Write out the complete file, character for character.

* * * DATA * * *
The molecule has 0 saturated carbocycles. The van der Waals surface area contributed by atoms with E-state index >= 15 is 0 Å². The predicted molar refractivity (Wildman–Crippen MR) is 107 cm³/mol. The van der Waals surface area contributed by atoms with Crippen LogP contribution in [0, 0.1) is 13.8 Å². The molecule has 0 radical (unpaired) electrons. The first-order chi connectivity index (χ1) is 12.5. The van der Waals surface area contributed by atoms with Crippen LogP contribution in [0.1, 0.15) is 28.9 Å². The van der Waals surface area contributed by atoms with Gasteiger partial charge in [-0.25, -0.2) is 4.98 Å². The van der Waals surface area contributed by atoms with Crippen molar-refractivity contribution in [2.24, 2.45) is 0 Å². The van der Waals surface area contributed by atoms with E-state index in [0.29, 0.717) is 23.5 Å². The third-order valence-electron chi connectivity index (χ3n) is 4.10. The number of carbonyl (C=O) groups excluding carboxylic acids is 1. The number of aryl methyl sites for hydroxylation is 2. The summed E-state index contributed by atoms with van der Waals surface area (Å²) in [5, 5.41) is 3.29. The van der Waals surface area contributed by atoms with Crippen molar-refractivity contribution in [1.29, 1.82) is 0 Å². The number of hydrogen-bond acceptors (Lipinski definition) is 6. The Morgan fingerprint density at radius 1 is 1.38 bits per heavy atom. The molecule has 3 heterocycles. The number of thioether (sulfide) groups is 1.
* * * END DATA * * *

The molecule has 0 saturated carbocycles. The van der Waals surface area contributed by atoms with E-state index >= 15 is 0 Å². The predicted molar refractivity (Wildman–Crippen MR) is 107 cm³/mol. The van der Waals surface area contributed by atoms with Crippen LogP contribution in [0, 0.1) is 13.8 Å². The molecule has 0 radical (unpaired) electrons. The first-order chi connectivity index (χ1) is 12.5. The van der Waals surface area contributed by atoms with Crippen LogP contribution in [0.1, 0.15) is 28.9 Å². The van der Waals surface area contributed by atoms with Gasteiger partial charge in [-0.25, -0.2) is 4.98 Å². The van der Waals surface area contributed by atoms with Crippen molar-refractivity contribution in [2.24, 2.45) is 0 Å². The van der Waals surface area contributed by atoms with E-state index in [0.29, 0.717) is 23.5 Å². The third-order valence-electron chi connectivity index (χ3n) is 4.10. The number of carbonyl (C=O) groups excluding carboxylic acids is 1. The number of aryl methyl sites for hydroxylation is 2. The summed E-state index contributed by atoms with van der Waals surface area (Å²) in [5, 5.41) is 3.29. The van der Waals surface area contributed by atoms with Crippen molar-refractivity contribution in [1.29, 1.82) is 0 Å². The number of hydrogen-bond acceptors (Lipinski definition) is 6. The Morgan fingerprint density at radius 1 is 1.38 bits per heavy atom. The molecule has 3 heterocycles. The number of thioether (sulfide) groups is 1.